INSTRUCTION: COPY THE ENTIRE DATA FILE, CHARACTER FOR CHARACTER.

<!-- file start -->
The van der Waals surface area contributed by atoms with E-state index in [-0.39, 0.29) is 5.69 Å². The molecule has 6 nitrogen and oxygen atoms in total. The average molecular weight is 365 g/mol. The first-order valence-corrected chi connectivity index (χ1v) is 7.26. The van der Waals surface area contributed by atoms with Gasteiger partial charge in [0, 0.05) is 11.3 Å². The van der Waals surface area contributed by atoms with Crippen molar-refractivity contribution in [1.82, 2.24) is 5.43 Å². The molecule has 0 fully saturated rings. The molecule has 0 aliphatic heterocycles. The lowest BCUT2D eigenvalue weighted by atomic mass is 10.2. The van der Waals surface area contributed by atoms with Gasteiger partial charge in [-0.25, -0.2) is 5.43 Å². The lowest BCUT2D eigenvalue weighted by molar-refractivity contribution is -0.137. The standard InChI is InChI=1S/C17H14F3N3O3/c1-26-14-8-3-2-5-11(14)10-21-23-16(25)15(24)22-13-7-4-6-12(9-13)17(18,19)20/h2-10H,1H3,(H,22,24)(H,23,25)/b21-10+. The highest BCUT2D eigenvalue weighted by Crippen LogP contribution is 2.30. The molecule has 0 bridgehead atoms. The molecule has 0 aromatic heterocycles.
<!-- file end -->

The van der Waals surface area contributed by atoms with E-state index in [-0.39, 0.29) is 5.69 Å². The molecule has 6 nitrogen and oxygen atoms in total. The average molecular weight is 365 g/mol. The first-order valence-corrected chi connectivity index (χ1v) is 7.26. The van der Waals surface area contributed by atoms with Gasteiger partial charge in [0, 0.05) is 11.3 Å². The van der Waals surface area contributed by atoms with Crippen molar-refractivity contribution in [1.82, 2.24) is 5.43 Å². The molecule has 0 fully saturated rings. The molecule has 0 aliphatic heterocycles. The lowest BCUT2D eigenvalue weighted by atomic mass is 10.2. The van der Waals surface area contributed by atoms with Gasteiger partial charge in [-0.25, -0.2) is 5.43 Å². The lowest BCUT2D eigenvalue weighted by molar-refractivity contribution is -0.137. The standard InChI is InChI=1S/C17H14F3N3O3/c1-26-14-8-3-2-5-11(14)10-21-23-16(25)15(24)22-13-7-4-6-12(9-13)17(18,19)20/h2-10H,1H3,(H,22,24)(H,23,25)/b21-10+. The highest BCUT2D eigenvalue weighted by Crippen LogP contribution is 2.30. The molecule has 0 bridgehead atoms. The molecule has 0 aromatic heterocycles.